A new year typically brings change for us Americans. Some of it is intentional change and likely part of our “New Year’s Resolutions.” Other changes tend to be natural life changes such as birth of a child, a marriage, perhaps a divorce, an inheritance or even the death of a loved one. It’s because of these changes that your estate plan should be reviewed every three to five years. Your estate plan should continue to accomplish whatever your goals may be.
When considering how to property plan for your future estate planning is a natural first step. It’s crucial to nominate guardians on behalf of minor children, designate someone to continue to pay your bills and make important healthcare decisions for you, should you be unable to do so yourself. Estate plans also allow the grantor (that’s you!) to remain in control of your assets, deciding who will receive what and how much their share will be. Once the plan is in place it should be reviewed every 3-5 years, or sooner if you experience a significant life change. Some changes that should prompt you to revisit your estate planning attorney include:
Divorce/Remarriage: If you are recently divorced then it is a good idea to schedule time to meet with your attorney to review your documents. Not doing so could result in your ex-spouse receiving assets at your death, making important healthcare decisions for you while you are ill or recovering in a hospital or it could mean that they will have access to your financial accounts. If you are considering getting remarried, then you will want to update your estate plan to be sure that your ex-spouse is long gone and that your new spouse is provided for.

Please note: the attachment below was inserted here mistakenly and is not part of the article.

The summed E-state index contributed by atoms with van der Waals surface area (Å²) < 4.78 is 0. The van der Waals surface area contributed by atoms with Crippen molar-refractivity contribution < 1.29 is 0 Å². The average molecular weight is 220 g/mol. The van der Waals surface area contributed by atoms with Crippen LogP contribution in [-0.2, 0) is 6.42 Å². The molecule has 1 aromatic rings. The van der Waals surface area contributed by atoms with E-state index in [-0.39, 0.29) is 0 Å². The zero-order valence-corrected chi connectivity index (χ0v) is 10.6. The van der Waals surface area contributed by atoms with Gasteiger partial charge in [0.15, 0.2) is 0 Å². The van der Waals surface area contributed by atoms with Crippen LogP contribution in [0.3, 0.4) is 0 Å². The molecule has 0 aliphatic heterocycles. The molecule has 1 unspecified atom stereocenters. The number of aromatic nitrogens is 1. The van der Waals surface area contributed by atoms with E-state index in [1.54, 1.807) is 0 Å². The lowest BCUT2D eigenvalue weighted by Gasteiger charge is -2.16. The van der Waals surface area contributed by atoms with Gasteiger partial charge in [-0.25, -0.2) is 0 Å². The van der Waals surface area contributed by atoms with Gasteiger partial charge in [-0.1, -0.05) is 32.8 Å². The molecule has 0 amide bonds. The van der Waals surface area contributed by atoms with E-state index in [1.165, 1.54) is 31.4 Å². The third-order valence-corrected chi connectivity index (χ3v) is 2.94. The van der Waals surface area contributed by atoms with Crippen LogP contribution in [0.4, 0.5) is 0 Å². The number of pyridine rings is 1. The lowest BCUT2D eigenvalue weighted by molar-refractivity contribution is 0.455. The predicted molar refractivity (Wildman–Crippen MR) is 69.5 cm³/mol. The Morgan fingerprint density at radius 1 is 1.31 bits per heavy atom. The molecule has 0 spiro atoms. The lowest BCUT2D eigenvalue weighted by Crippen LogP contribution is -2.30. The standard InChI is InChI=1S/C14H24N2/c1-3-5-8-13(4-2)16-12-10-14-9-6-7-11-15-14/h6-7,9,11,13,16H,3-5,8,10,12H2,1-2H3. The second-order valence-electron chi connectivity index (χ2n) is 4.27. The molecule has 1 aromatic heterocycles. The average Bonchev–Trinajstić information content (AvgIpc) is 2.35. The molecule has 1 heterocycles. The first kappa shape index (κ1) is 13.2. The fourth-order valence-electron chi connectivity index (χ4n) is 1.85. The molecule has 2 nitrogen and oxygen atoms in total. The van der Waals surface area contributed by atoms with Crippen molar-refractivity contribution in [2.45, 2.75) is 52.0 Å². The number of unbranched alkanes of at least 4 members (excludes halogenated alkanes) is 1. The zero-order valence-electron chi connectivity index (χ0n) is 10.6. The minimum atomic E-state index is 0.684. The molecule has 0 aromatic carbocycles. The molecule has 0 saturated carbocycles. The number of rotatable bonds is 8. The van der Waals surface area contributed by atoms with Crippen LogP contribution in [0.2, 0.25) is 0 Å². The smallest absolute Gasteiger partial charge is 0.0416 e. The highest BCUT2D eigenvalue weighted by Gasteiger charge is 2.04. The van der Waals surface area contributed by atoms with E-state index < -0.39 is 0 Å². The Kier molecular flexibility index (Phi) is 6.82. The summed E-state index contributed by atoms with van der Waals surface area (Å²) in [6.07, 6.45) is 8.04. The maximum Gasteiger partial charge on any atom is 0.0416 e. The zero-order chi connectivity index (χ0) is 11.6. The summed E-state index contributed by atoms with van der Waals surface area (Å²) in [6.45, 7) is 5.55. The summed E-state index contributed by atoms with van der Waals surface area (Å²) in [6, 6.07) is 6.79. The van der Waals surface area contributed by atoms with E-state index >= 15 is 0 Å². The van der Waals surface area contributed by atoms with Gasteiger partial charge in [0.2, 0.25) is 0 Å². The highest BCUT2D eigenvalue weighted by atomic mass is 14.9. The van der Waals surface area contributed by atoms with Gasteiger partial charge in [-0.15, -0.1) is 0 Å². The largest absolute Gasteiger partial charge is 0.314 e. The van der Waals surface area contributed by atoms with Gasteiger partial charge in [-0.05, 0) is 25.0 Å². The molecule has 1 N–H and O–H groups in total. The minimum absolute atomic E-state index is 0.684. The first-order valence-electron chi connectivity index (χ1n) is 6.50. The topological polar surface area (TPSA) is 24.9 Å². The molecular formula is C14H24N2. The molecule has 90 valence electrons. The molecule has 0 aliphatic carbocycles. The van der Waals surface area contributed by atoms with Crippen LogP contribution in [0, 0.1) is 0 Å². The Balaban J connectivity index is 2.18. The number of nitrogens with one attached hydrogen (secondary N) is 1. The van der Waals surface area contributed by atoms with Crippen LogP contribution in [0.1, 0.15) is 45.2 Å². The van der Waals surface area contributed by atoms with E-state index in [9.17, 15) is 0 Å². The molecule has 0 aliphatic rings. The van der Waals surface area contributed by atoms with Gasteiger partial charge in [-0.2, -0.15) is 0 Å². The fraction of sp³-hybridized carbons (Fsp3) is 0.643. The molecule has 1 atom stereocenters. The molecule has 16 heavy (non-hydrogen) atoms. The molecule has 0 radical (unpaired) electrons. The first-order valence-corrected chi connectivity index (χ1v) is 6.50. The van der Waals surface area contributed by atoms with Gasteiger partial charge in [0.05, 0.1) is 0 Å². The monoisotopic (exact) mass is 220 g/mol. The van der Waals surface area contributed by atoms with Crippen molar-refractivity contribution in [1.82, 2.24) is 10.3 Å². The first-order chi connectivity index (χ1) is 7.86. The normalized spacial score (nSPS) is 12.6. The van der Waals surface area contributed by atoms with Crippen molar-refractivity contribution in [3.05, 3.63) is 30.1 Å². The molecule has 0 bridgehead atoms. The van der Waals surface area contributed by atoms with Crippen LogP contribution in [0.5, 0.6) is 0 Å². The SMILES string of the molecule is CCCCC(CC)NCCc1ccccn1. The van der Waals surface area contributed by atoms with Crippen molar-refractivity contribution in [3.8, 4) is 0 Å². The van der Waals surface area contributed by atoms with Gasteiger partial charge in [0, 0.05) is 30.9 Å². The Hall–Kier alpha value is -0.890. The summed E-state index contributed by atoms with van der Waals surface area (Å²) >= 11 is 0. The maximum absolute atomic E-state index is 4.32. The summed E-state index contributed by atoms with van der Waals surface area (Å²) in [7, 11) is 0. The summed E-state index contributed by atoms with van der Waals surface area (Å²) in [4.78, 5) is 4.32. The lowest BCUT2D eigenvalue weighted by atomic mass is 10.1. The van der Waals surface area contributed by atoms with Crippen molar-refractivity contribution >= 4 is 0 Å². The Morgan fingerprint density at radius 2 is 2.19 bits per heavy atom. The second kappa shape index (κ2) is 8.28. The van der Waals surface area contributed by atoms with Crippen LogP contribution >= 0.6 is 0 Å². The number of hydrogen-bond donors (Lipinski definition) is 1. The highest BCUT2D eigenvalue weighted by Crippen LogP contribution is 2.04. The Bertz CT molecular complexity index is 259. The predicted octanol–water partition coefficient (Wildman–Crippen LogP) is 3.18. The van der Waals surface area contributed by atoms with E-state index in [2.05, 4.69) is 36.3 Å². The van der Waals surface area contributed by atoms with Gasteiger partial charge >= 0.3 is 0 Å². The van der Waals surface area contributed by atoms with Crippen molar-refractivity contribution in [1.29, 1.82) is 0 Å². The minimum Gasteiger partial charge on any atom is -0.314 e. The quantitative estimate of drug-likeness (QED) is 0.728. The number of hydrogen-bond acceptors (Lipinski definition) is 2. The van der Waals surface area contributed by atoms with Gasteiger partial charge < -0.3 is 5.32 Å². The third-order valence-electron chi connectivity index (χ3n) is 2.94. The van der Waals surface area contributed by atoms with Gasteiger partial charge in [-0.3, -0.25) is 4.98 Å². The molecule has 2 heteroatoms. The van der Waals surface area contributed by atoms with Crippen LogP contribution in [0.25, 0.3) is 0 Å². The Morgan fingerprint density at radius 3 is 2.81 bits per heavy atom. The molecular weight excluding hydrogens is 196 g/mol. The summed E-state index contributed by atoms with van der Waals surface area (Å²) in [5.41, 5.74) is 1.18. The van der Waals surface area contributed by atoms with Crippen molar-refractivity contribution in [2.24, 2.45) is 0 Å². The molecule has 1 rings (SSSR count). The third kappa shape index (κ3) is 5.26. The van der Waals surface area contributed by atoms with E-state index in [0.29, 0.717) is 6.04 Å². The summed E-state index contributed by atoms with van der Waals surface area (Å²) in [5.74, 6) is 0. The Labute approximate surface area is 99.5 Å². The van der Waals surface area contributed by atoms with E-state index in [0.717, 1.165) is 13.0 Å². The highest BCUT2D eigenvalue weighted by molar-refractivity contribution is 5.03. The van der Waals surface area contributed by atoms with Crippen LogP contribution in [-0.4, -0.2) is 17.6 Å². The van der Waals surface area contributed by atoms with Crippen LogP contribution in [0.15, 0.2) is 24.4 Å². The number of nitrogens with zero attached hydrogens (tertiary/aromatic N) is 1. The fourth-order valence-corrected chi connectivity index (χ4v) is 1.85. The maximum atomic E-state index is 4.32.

Birth of a Child: Life changes dramatically when a child is born and so do your priorities. All parents can agree that the wellbeing of their children is important. A proper estate plan will designate guardians to care for your children and describe what you will leave to them and how they will receive it. Tailor your plan to allow your child to have enough money to attend college, pay for their dream wedding or put a down payment on a home. You may even set restrictions within your trust allowing your child to have control over their inheritance only upon reaching a certain age.
Death of A Loved One: Sometimes the individual you choose as your beneficiary or nominate as either your Healthcare Surrogate or Durable Power of Attorney will predecease you. In the event that this occurs and you don’t have anyone else named in your documents, then you will need to schedule an appointment with your estate planning attorney to make some minor adjustments.
Inheritance: Inheriting a large sum of money may overwhelm those who wish to either invest it or protect it. It’s important to sit with a qualified estate planning attorney who can answer all of your questions and provide you with the best possible solution.
Call the attorneys at Wild, Felice & Partners for your free consultation at (954)944-2855.
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